"Bach"   (diptych)
Mixed Media on Panel
84"h x 96"w

Ashley Collins - A featured artist at the Lanning Gallery [Sedona Arizona]
 
Since she began her painting career in the mid-1980s, two things remain constant in Ashley Collins's works: First, that a Collins piece is recognizable in any installation or collection, and, second, that despite her long struggle, or perhaps because of that same struggle, her works impart a peacefulness and resolution, the strength of will and the beauty of simplicity too often drowned out in the repetitive static noise of our daily lives.

Collins was raised, like so many brilliant minds of the last century, in a repressive conservative family, far more interested in the appearance of normalcy than in listening to the dreams of a creative child. Collins took to drawing on large rolls of butcher paper and would spend hour upon hour creating a world that made much more sense than the rigid structure her family imposed. Her parents were so disturbed by this child who captured emotions so vividly on paper and in words that they took her to psychiatrists and doctors to find out what was "wrong" with her. What was indeed wrong was the formation of genius in an environment ill-conceived to nurture or balance this same genius.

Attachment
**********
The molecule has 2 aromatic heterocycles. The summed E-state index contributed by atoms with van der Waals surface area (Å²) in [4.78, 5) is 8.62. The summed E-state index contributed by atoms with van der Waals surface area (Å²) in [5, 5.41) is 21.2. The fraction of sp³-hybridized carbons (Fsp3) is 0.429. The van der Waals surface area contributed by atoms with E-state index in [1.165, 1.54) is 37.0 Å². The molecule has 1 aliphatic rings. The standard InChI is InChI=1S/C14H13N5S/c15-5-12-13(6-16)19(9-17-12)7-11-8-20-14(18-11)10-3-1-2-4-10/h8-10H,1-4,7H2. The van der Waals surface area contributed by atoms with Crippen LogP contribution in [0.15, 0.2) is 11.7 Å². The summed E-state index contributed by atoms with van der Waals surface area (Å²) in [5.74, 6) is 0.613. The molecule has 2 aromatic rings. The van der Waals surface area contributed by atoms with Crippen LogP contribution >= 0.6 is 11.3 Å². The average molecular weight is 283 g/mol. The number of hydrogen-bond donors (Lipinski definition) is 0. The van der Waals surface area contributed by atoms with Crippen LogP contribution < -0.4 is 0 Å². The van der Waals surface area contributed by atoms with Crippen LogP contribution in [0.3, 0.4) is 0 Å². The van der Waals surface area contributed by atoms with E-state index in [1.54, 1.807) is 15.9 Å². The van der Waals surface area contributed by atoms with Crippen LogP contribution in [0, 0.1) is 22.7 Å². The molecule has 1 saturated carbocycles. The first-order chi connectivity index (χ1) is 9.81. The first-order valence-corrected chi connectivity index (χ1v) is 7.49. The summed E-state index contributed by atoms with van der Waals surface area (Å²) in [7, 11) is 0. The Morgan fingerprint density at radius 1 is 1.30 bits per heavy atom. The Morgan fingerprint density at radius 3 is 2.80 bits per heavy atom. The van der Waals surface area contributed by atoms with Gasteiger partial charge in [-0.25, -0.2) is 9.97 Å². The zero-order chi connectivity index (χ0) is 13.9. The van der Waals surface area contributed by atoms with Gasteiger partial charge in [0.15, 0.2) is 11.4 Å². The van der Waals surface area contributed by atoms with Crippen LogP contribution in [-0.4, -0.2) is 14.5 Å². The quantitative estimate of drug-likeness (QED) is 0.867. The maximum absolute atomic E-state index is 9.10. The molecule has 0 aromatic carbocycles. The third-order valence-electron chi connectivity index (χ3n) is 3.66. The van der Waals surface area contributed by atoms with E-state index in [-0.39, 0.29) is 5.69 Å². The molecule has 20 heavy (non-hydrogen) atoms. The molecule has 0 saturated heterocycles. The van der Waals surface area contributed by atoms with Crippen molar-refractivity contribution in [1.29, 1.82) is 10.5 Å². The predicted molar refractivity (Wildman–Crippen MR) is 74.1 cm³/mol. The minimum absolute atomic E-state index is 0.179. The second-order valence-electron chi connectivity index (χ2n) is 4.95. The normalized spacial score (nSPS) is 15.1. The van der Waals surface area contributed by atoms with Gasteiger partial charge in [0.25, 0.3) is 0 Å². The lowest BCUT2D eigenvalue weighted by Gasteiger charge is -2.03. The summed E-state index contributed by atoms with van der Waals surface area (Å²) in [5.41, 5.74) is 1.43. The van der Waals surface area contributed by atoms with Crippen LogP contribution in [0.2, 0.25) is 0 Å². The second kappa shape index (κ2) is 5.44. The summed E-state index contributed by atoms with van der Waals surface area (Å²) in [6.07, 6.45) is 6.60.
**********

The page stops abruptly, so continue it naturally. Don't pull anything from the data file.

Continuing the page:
Collins worked odd day jobs to find enough money to buy paint supplies; she scoured salvage yards to find metal or wood, since canvas was simply too expensive. Collins slept on the concrete floors of her small studio, on abandoned boats, on couches of kind friends and kinder strangers. More important than her lodgings, she used money to rent somewhere to paint. Collins's meals consisted of canned food made on a hot plate, crouched against a small studio wall looking at her latest work. She would usually leave whatever her job of the moment was and begin painting at night … often until the sun presented itself the following morning.

While this sounds like the very hell her father had predicted, to Collins it was anything but. "These years were amazing to me," Collins recounted in an interview for her international traveling retrospective; "I was doing what I wanted, painting all night long. What to others must have looked like the sad existence of a lost homeless person was to me some of the most amazing hours I have ever imagined. To me, I wasn't homeless, for I was with the home I created with my works – all of them magic and in each creation a new voice to counter the negative voices that I had so often heard for years in the past. To me, life is about what you can do when you follow your passion …"